Prepared food: the key to future convenience

The direction of the convenience store industry is becoming increasingly uncertain as margins on traditional impulse items are progressively squeezed by competition from the small-format stores introduced by a range of non-traditional industry players, according to ACAPMA.

“Anecdotally, we’re hearing that profit margins for the convenience side of the business have fallen by up to 15 per cent over the past year as traditional petrol-convenience businesses seek to compete with larger chains,” ACAPMA CEO Mark McKenzie said.

These declining margins, coupled with an increasingly competitive retail fuel market, give rise to an important question: what will petrol-convenience businesses need to do to be successful in the face of these market changes?

American Association for Convenience Stores Chairman Jack Kofdarali provided one answer to this during his opening address at the 2016 NACS (National Association of Convenience Stores) Show in Atlanta, Georgia this week.

“More than ever, I truly believe that food is our future,” he said, adding, however, that while the industry’s future was likely to lie in sales of prepared food, converting this future opportunity into a reality was likely to be hard work.

“We’re going to have to fight for customers in an already crowded marketplace,” he said. “We’re also going to have to tell our story and correct misperceptions about our offer, and we’re going to have to address an increasingly long list of regulations that stand in our way – whether related to food or our other products.”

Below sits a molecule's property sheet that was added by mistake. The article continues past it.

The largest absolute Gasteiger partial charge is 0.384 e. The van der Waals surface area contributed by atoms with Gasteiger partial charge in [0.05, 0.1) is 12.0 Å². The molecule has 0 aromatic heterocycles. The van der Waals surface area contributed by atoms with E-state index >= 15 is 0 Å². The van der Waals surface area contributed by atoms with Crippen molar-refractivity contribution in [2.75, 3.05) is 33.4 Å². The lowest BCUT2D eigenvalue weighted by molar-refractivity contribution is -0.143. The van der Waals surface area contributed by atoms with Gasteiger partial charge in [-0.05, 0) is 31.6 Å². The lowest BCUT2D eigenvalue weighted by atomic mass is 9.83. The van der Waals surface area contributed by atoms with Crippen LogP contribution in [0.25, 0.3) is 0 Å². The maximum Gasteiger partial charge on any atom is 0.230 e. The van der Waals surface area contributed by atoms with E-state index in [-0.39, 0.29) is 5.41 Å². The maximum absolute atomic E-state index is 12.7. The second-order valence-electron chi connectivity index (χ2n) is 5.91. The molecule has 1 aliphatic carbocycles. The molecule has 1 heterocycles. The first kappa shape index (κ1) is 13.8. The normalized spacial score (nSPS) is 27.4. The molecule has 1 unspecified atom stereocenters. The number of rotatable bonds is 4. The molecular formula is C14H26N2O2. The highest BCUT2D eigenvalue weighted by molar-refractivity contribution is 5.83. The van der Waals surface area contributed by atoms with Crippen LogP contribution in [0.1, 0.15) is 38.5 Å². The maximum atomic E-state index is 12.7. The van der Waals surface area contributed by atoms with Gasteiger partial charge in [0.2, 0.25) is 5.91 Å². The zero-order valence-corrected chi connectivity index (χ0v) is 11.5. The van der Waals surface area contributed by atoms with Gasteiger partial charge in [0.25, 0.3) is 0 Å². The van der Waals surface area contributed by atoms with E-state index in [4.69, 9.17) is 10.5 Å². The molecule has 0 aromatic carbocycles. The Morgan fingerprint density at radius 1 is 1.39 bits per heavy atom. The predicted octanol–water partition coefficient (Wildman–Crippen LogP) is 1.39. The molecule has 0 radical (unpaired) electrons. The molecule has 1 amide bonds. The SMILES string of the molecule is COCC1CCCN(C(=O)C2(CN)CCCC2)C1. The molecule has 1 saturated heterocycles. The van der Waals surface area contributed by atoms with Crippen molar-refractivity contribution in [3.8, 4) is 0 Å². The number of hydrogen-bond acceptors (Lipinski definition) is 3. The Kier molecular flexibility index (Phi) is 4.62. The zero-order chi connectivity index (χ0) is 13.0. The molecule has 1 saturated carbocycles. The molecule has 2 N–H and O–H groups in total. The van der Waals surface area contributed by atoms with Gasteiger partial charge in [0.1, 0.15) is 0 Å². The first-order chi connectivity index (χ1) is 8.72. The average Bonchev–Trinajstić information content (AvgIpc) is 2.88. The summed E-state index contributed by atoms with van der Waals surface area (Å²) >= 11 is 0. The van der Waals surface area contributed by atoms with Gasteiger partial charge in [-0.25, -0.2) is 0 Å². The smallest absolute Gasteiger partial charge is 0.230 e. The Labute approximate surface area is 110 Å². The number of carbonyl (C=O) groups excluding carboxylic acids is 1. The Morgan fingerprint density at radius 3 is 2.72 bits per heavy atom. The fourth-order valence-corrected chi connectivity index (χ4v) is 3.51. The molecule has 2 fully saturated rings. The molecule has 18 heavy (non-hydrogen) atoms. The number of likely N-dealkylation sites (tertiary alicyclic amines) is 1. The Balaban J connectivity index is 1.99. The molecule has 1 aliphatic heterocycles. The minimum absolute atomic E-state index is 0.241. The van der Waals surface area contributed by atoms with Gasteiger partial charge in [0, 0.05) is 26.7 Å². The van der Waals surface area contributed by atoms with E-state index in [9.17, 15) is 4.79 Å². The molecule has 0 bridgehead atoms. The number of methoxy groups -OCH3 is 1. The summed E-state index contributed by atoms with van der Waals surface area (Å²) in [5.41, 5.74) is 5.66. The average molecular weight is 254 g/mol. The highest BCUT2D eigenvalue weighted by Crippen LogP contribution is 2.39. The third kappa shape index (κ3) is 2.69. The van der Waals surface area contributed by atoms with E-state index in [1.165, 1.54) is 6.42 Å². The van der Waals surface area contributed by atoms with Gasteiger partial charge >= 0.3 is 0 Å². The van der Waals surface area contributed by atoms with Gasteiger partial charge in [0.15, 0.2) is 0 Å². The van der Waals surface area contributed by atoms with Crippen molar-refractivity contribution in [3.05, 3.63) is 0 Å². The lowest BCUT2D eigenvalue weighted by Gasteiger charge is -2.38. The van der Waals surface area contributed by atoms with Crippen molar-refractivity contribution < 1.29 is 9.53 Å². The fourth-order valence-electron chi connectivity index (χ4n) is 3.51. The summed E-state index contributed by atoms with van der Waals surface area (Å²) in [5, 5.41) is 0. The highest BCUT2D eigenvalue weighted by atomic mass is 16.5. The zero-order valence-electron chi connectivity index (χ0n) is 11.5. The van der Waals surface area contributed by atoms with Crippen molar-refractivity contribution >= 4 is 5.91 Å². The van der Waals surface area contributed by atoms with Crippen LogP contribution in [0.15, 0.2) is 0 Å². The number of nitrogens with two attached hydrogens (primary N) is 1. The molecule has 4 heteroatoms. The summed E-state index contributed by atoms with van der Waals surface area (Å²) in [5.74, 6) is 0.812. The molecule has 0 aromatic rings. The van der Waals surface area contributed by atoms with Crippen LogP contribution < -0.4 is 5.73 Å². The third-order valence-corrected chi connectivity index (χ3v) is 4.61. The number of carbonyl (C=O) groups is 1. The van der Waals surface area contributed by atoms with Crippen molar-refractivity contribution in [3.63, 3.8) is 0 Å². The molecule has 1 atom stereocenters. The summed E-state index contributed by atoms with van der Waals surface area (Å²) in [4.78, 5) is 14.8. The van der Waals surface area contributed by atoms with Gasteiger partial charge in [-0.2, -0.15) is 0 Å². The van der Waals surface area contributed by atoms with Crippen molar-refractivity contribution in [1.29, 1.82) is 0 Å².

Mr Kofdarali said it was “eye-opening” to see retailers throughout the US and Europe executing at a very high level with food.

“Their focus is not just on food made fast, but on food that is really good – both in taste and in quality,” he said, “and the most important thing is that it’s making money for these businesses.”

Mr Kofdarali shared industry data from the 2015 NACS ‘State of the Industry Report’ showing that strong prepared-food sales pushed the sales of other items higher.

“Prepared food is bringing in more customers and retailers are selling more food and other items as a result,” he said.

In a statement that rings true in Australia, Mr Kofdarali cited increasing (and inconsistent application) of regulations, such as food-handling and tobacco legislation, as a key barrier to the realisation of a “prepared-food future” for the petrol-convenience industry.

ACAPMA’s Mr McKenzie said: “Despite being on the other side of the world, poorly conceived legislation and inconsistent enforcement seems to be just as much of a problem in America as it is in Australia.”

He added that the industry in this country needed to address this issue by demonstrating its ability to accommodate public health objectives without the need for onerous legislation.

“The key message for me is that there appears to be a role for ACAPMA to play in working with Australian policymakers to create the opportunity for Australian businesses to grow revenue from prepared-food sales,” Mr McKenzie said.

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